• Water(hen) in the (bird) brain

    Water(hen) in the (bird) brain

    “Our good web-master once posted an article of mine on this website about attracting kingfishers to urban gardens LINK. “As a follow-up to that, I decided to do this...

  • The Birds of Singapore – an online book

    The Birds of Singapore – an online book

    In May 1943, GC Madoc published “An Introduction to Malayan Birds.” He wrote his manuscript in Singapore’s Changi Prison where he was interned when the country fell into the...

  • Videocam: A powerful tool for studying birds

    Videocam: A powerful tool for studying birds

    1. Collecting birds: In the 19th century the equipment needed to study birds was the gun. Another skill necessary was a good stuffing technique in order to preserve the specimens....

  • Documenting bird calls and songs

    Documenting bird calls and songs

    Many local birdwatchers are able to recognise the birds behind the songs. However, interest in most cases ends there except for a few who make basic recordings. Erik Mobrand...

  • Should attempts be made to tame wild birds?

    Should attempts be made to tame wild birds?

    The first part of the series by aviculturist Lee Chiu San deals with whether birds can be tamed and whether they will remain tamed. The second part looks at whether it is...

  • Postings your observations and images

    Postings your observations and images

    Why should you post your observations and images? Southeast Asian birds are poorly studied in terms of behaviour and ecology. By posting your observations (and this include...

  • Nature Society: The struggle for Singapore’s nature areas

    Nature Society: The struggle for Singapore’s nature areas

    The above paper has just been published. Nature in Singapore is a peer-reviewed, online journal that publishes articles on the flora and fauna (e.g., biology, botany, zoology,...

Himalayan Swiftlet: 3. At long last, action…

21 Feb 2008   in Swifts-Swallows 1 Comment »
Contributed by YC
Himalayan Swiftlet: 3. At long last, action… In birding as in any other activities, there are those who are conservative and those who are ultra-conservative, preferring the status quo. This is exactly the situation with the controversy on the existence of the Himalayan Swiftlet (Aerodramus brevirostris). As early as the late 1980s, Richard Ollington was one birder who was totally convinced of the presence of the Himalayan in Singapore. A highly respected and well-quoted birder, he published his observations in his... Read More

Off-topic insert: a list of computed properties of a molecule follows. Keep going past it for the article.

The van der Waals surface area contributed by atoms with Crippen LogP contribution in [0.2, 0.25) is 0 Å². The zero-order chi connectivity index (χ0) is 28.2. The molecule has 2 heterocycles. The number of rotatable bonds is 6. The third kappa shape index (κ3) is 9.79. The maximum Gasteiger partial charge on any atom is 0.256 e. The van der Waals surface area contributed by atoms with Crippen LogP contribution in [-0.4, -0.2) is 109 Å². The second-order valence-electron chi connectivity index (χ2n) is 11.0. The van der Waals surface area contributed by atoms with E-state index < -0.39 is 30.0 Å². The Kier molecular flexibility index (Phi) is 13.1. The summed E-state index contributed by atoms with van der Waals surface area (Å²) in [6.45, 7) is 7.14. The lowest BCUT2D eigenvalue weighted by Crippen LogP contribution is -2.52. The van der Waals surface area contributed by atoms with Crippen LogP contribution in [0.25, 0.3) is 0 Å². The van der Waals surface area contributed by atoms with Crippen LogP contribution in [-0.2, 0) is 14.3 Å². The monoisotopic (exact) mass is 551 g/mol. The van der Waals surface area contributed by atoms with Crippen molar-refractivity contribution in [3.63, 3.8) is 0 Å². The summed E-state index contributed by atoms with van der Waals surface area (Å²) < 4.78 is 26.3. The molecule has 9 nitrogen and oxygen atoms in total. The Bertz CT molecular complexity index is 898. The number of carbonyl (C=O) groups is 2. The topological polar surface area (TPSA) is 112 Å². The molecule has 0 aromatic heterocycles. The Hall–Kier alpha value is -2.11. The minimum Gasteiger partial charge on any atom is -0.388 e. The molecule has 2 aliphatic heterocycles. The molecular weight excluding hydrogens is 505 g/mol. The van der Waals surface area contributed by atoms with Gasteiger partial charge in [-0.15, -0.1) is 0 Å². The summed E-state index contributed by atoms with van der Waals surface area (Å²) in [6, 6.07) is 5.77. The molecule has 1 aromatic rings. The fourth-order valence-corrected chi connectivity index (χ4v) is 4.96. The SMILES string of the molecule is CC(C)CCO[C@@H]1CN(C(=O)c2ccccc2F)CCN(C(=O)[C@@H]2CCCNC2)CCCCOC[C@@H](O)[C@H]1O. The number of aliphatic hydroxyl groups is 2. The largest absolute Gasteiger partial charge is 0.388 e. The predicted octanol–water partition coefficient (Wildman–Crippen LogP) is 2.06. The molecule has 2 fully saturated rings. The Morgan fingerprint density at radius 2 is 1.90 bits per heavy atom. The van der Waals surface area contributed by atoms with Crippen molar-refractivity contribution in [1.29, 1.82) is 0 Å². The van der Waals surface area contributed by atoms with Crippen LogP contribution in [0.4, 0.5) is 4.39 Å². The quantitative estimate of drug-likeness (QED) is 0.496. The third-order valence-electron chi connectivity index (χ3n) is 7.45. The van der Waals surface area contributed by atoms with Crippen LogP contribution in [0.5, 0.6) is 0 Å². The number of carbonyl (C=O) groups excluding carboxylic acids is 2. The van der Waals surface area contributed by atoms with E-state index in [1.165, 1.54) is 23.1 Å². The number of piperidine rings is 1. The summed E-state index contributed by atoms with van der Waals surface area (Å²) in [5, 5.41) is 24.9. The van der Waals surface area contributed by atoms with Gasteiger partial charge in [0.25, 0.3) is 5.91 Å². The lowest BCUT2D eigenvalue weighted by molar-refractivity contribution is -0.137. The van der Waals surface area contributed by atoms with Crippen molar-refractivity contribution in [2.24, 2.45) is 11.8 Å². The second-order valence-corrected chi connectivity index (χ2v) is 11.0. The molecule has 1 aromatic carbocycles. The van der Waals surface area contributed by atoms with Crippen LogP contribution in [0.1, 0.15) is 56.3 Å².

Melastoma and flowerpeckers II

20 Feb 2008   in Feeding-plants 5 Comments »
Contributed by Morten Strange & YC
Melastoma and flowerpeckers II Flowerpeckers are tiny birds that dart around the forest trees with lightning speed. Because of the rapid movement and being solitary birds, they are difficult to see. However, they always make their characteristic metallic clicking sound and with a little patience, the location of these birds can always be pinpointed. The Orange-bellied (Dicaeum trigonostigma) (male and female, above left) and Scarlet-backed (D. cruentatum) (male, above right) are found locally and easily... Read More

Red-legged Crake at the Botanic Gardens

19 Feb 2008   in Feeding-invertebrates, Species 4 Comments »
Contributed by Ng Bee Choo, Goh Yue Yun & Prof Ng Soon Chye
Red-legged Crake at the Botanic Gardens Ng Bee Choo reported seeing a juvenile Red-legged Crake (Rallina fasciata) at the Singapore Botanic Gardens’ Visitor’s Centre. The bird usually appears around 1900-1930 hours (at dusk) to feed. This was the same place where she earlier saw an adult bathing in a puddle of water after a burst of rain. The juvenile that she encountered was not shy but was frightened by loud noises. It usually hangs around under cover of vegetation, to emerge when it deemed safe. Yue... Read More

Long-tailed Parakeets eating palm flowers

18 Feb 2008   in Feeding-plants, Parrots 1 Comment »
Contributed by YC